The Pianos of Tippet Rise

“Dear Mr. Steinway,
I am very happy to have the opportunity of using your pianos for my concerts. I consider them to be perfect in every way.

Faithfully yours,
Sergei Rachmaninoff.”

—Portraits of Musical Celebrities: A Book of Notable Testimonials. New York: Steinway & Sons, 1922.

The Pianos of Tippet Rise

Steinway grand pianos are crafted by hand, which is why it takes 11 months or more and countless hours of fine-tuned labor to make one. The process—a feat of engineering, a magical alchemy, or both—involves hundreds of skilled cabinetmakers, craftspeople and gifted tuners. Tippet Rise is home to a treasure trove of Steinways: a dozen of them, each extraordinary and each with its own nuances and attributes. These essays, written by the Art Center’s co-founder, Peter Halstead, explore them.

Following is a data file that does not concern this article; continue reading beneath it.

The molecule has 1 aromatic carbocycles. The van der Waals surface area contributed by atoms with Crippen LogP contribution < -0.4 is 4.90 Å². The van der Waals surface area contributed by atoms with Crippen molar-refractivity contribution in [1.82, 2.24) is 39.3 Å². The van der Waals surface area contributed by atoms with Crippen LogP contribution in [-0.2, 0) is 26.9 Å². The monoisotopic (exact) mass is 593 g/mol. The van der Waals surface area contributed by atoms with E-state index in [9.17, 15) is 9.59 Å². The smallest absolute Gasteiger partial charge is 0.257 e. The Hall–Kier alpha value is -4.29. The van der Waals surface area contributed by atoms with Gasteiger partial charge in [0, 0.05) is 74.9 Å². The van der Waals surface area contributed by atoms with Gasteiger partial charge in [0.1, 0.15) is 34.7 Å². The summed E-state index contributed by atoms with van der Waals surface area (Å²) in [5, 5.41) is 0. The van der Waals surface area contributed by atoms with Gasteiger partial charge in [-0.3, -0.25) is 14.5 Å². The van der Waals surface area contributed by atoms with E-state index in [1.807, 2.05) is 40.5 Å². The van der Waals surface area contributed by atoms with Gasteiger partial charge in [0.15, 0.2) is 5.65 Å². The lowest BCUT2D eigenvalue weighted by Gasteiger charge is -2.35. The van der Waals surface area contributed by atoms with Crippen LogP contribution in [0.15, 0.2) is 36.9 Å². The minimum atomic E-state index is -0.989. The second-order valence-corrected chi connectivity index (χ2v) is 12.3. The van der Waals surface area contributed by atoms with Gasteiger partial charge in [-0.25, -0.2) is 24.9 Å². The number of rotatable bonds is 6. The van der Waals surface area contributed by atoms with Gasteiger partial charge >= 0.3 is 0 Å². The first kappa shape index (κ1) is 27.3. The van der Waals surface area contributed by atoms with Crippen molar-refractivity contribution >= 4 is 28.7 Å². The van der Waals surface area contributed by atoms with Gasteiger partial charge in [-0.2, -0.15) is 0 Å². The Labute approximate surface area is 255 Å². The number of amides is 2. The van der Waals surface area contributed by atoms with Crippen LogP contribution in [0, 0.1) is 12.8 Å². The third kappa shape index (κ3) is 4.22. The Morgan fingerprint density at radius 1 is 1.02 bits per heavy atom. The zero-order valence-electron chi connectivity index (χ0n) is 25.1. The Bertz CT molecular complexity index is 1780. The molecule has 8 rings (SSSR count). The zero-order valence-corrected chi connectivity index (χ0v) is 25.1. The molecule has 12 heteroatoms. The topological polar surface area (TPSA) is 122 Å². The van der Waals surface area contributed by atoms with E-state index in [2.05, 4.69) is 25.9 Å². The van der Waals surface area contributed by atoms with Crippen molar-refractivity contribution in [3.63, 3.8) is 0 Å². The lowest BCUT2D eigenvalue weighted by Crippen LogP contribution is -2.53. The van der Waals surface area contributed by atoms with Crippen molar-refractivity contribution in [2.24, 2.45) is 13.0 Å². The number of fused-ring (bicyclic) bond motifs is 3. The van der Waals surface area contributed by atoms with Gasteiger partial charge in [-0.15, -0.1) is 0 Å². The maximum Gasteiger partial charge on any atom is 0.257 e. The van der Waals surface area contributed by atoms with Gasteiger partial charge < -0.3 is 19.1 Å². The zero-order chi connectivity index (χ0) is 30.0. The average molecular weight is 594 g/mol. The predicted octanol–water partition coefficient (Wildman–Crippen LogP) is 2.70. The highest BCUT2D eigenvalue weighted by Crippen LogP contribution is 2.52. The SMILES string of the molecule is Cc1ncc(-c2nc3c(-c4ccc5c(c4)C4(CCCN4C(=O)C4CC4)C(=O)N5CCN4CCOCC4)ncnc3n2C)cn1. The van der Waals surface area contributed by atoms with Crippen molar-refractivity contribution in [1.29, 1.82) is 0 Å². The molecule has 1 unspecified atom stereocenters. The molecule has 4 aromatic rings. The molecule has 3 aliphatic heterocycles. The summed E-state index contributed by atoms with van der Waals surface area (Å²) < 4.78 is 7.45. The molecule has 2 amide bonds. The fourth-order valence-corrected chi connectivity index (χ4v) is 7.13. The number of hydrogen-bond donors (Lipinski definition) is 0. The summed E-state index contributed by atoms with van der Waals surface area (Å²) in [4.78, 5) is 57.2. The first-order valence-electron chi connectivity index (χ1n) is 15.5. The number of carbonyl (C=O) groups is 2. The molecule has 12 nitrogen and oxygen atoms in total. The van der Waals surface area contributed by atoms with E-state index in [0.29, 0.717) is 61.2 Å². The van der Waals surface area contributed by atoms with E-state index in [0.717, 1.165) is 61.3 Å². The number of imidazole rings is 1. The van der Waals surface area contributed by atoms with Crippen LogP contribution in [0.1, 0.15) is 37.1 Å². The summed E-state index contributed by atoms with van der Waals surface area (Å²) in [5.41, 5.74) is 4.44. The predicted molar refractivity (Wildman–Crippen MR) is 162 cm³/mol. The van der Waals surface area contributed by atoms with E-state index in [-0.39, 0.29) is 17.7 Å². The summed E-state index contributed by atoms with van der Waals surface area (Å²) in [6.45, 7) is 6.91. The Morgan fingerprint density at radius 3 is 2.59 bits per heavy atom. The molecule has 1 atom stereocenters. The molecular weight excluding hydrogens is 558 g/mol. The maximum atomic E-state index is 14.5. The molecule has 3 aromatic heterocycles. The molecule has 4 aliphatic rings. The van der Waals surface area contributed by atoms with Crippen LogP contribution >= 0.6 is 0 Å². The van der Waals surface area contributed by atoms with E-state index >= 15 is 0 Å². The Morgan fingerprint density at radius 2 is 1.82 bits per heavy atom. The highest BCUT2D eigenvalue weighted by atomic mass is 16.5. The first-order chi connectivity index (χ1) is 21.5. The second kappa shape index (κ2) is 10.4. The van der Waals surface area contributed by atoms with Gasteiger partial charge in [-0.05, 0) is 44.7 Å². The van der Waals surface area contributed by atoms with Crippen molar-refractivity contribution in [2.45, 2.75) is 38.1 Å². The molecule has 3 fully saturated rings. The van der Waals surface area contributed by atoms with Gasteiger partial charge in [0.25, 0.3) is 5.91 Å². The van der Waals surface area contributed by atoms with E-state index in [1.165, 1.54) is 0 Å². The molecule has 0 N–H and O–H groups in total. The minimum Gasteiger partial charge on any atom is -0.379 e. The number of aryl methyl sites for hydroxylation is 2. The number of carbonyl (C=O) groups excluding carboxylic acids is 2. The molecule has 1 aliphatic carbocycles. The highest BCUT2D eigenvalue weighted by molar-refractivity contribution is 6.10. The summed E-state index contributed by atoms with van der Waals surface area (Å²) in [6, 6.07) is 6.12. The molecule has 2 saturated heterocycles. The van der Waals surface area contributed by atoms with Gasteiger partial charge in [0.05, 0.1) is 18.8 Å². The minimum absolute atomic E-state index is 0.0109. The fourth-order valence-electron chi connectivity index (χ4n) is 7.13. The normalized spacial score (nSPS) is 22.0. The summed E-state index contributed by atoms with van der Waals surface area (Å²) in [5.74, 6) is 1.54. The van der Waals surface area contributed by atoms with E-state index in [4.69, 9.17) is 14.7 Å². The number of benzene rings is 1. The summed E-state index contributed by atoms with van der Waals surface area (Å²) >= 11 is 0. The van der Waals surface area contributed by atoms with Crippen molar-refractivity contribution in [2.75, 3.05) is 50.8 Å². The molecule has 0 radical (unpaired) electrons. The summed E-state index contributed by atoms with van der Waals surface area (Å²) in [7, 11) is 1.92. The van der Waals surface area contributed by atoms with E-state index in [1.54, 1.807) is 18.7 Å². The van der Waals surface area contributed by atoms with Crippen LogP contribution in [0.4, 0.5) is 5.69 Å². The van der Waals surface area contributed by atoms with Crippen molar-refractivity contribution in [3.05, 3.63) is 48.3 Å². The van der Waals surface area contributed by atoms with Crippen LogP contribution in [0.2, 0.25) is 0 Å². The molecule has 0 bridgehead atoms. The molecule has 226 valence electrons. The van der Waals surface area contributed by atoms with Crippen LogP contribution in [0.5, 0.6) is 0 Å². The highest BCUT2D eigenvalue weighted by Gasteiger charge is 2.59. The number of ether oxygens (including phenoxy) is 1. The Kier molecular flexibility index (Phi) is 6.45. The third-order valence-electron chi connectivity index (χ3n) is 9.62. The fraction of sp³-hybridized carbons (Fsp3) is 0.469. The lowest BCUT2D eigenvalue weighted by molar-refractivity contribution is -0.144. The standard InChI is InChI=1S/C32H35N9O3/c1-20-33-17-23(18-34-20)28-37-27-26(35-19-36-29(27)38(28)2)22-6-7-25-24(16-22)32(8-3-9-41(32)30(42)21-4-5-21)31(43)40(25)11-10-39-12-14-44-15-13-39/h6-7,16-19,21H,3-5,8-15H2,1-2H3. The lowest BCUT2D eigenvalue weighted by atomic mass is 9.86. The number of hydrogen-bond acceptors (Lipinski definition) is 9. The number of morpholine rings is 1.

A nine-foot concert Steinway has over 12,000 parts.  Its strings are under twenty tons of pressure. So it has an effect immeasurably beyond its size, as big as it is.  It is a church organ in disguise. Although each piano is made in exactly the same way by the same people, each one is completely different. Each piano has its own DNA.

Always the finest and most harmonically complex of all piano brands, Steinway & Sons in New York has perfected its progeny steadily over the last few years. The density of the felt used on the hammers has gradually been increased to nearly what it was on Anton Rubinstein’s piano during the great era of humanism in music. The company has finally adopted the more flexible parts used by their German branch, to universal acclaim. So the great pianos are not only the ones from the 1930’s or the 1890’s, but from 2015, and at Tippet Rise we have two of those.